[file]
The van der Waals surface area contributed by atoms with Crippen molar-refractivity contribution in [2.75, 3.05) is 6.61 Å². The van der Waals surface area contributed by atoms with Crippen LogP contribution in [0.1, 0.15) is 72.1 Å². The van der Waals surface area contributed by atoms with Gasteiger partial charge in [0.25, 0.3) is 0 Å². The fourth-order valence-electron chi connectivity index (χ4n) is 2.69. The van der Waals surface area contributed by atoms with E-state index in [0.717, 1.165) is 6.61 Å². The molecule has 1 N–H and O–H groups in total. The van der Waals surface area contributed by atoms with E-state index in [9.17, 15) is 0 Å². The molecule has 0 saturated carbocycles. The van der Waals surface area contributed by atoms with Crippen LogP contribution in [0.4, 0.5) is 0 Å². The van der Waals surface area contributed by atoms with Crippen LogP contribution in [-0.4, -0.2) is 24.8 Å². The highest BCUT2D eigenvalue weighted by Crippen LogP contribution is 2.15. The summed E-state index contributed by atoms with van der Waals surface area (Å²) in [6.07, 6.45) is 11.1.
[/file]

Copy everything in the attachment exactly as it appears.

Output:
The van der Waals surface area contributed by atoms with Crippen molar-refractivity contribution in [2.75, 3.05) is 6.61 Å². The van der Waals surface area contributed by atoms with Crippen LogP contribution in [0.1, 0.15) is 72.1 Å². The van der Waals surface area contributed by atoms with Gasteiger partial charge in [0.25, 0.3) is 0 Å². The fourth-order valence-electron chi connectivity index (χ4n) is 2.69. The van der Waals surface area contributed by atoms with E-state index in [0.717, 1.165) is 6.61 Å². The molecule has 1 N–H and O–H groups in total. The van der Waals surface area contributed by atoms with E-state index in [9.17, 15) is 0 Å². The molecule has 0 saturated carbocycles. The van der Waals surface area contributed by atoms with Crippen LogP contribution in [0.4, 0.5) is 0 Å². The van der Waals surface area contributed by atoms with Crippen LogP contribution in [-0.4, -0.2) is 24.8 Å². The highest BCUT2D eigenvalue weighted by Crippen LogP contribution is 2.15. The summed E-state index contributed by atoms with van der Waals surface area (Å²) in [6.07, 6.45) is 11.1.